If you’re like me, you probably have some fond memories as a kid of sitting down to a bowl of hot oatmeal. I used to help my grandmother make it at the cottage. I’d stand beside her at the stove and patiently wait for the pot of salted water to come to a boil. As she stirred the water with her beloved wooden spoon, I’d wait for her to nod and I’d slowly add the dried oats, little by little to avoid any lumps from forming. It needed to be smooth through and through.
It’s not all love and sunshine for grains
Grains and grain products, including oats, have taken a lot of heat lately ever since the Paleo diet philosophy hit the stage. In a nutshell, those who follow Paleo principles say that grains were never a significant part of the human diet until very recently [evolutionarily speaking], i.e. in the last 8000 to 10,000 years. While there is evidence that early humans did in fact include grains, they certainly didn’t eat them in the amounts that we currently do today.
Paleo folks state that grains are not easily digested by humans and that grains and grain products have compounds that interfere with nutrient absorption, a.k.a. ‘anti-nutrients‘, which include things like fiber, saponins, phytates and more. While it’s true that diets that are imbalanced to include a lot of grains, like the macrobiotic diet, which also excludes other healthy foods like meats, eggs, fish, many vegetables etc can lead to nutrient deficiencies, as part of a varied diet that includes nutrient-dense foods with a variety cook and raw preparation methods, grain products can be a healthy addition and won’t necessarily lead to nutrient imbalances.
Those who follow and promote nutritional ketogenic diets for both weight loss and therapeutic reasons (and there’s valid evidence for that, especially where there’s any kind of metabolic damage) also shun grains and grain products simply because they are rich in starch. Their argument is that grain and grain products spike blood sugar and can lead to diabetes and a host of other diseases. or at the very least aggravate metabolic diseases. In this case, I’m not opposed to limiting grains and grain products [notice I said limit and not eliminate] as a strategy to help manage blood sugar etc.
Are there any redeeming qualities to grains such as oats?
Eating Well with Canada’s Food Guide isn’t all bad. Lord knows I have many issues with it but the basics are all there. Whole grain products can be part of a healthy diet and I don’t buy into the Paleo or the ketogenic philosophy that categorically dismisses them as poisons any more than I blindly accept conventional wisdom that states whole grains are the ‘be all and end all’.
I don’t include a lot of grain products in my own diet and I’ve seen many people in private practice who follow an almost grain-free diet; neither them nor I are on the brink of death. The notion that a diet can’t be healthy unless whole grains are included is hogwash. The vast majority of the research on whole grains is epidemiological. Having said that, whole grains do contain useful nutrients and oats are no exception.
Protein: protein is made up of amino acids which are the building blocks of the body. Protein in animal foods contains all 8 essential amino acids in amounts needed for health but most plant foods do not. Whole grains like oats is one such example. For the amino acid profile of oats to resemble that of say an egg, oats need to be eaten with other protein-containing plant foods like nuts, seeds or pulses [chickpeas, lentils, dried peas & beans]. Combining plant foods in this manner is referred to as ‘ protein complementing’ thereby delivering all of the essential amino acids that the body needs.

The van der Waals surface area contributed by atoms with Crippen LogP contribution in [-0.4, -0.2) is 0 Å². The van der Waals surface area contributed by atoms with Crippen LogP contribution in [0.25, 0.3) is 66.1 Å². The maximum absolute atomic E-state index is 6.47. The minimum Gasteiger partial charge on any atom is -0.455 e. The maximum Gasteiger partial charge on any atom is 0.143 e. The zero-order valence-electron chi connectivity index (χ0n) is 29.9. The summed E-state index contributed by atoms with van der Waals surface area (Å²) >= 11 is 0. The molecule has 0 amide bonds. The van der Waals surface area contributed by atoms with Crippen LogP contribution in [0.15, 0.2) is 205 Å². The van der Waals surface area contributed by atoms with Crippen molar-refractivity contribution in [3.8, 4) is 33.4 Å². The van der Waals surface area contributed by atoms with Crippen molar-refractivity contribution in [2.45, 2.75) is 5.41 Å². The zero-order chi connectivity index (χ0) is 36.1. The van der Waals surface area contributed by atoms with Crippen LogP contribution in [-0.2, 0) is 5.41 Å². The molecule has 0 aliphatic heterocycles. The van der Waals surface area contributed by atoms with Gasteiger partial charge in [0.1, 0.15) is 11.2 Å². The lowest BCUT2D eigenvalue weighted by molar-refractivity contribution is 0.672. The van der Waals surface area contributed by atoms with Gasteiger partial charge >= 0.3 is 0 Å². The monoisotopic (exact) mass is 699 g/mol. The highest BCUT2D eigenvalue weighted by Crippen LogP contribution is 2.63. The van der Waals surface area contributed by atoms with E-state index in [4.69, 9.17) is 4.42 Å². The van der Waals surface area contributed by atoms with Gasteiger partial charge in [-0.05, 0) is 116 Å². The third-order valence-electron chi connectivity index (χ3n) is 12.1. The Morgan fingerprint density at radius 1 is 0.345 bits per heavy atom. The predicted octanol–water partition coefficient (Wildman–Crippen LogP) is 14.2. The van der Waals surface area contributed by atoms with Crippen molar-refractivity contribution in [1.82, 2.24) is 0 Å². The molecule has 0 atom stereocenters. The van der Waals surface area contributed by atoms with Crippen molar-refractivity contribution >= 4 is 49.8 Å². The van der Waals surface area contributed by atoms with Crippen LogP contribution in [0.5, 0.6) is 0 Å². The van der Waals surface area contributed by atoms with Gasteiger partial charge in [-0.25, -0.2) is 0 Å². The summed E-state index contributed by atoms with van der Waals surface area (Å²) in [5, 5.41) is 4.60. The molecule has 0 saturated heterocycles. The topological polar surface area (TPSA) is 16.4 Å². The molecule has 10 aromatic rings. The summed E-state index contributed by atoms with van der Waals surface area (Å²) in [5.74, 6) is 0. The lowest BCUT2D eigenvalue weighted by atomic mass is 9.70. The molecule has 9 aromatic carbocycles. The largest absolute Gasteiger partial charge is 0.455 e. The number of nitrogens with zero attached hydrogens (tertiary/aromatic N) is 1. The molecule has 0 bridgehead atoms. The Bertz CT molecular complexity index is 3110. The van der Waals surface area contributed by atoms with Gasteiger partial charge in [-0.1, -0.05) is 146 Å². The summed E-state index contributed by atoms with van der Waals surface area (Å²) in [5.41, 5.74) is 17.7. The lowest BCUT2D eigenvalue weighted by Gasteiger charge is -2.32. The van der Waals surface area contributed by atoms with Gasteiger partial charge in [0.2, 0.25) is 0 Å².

Fiber: fiber is simply a form of carbohydrate that our bodies cannot break down, as such, it helps to bulk our stool and helps to keep things moving along supporting healthy bowel movements and more. Fiber also aids in the natural detoxification process that’s happening 24/7; no need for fancy cleanses or teas. When we eat, bile is released to help with the digestion of food. Toxins that the liver has filtered piggy back on the bile and when the bile combines with fiber, it’s bound up and excreted in the stool. In this manner, fiber does help with detoxification. How easy is that? Fiber also helps to feed the bacteria that live in our gut. By doing so, we give our beneficial bacteria the food they need to reproduce and keep us healthy.
Micronutrients: oats are a good source of vitamins and minerals such as B1 (thiamin), B2 (riboflavin), B3 (niacin), folate, calcium, iron, magnesium, potassium and phosphorus. B vitamins are used for energy production, help with mood by supporting the production and function of neurotransmitters, and are needed for normal growth and repair including blood cell formation. Oats also include more potassium and phosphorus than other popular grains such as rice, wheat and corn. Potassium is an unsung hero that most people don’t get enough of. It’s critical for a healthy blood pressure.
Phytonutrients: oats contain loads of plant compounds called phytonutrients that go beyond just acting as antioxidants. They help to positively influence the activity of our genes and it’s believed that this ability is what’s responsible for their many health related attributes.
Including more oats is easy. Use them to make a classic oatmeal porridge that your grandmother would be proud of, toss some into your favourite protein shake, use them to make pancakes [look for a recipe that uses a decent amount], muffins, high protein pancakes, muesli, cereal bars and more.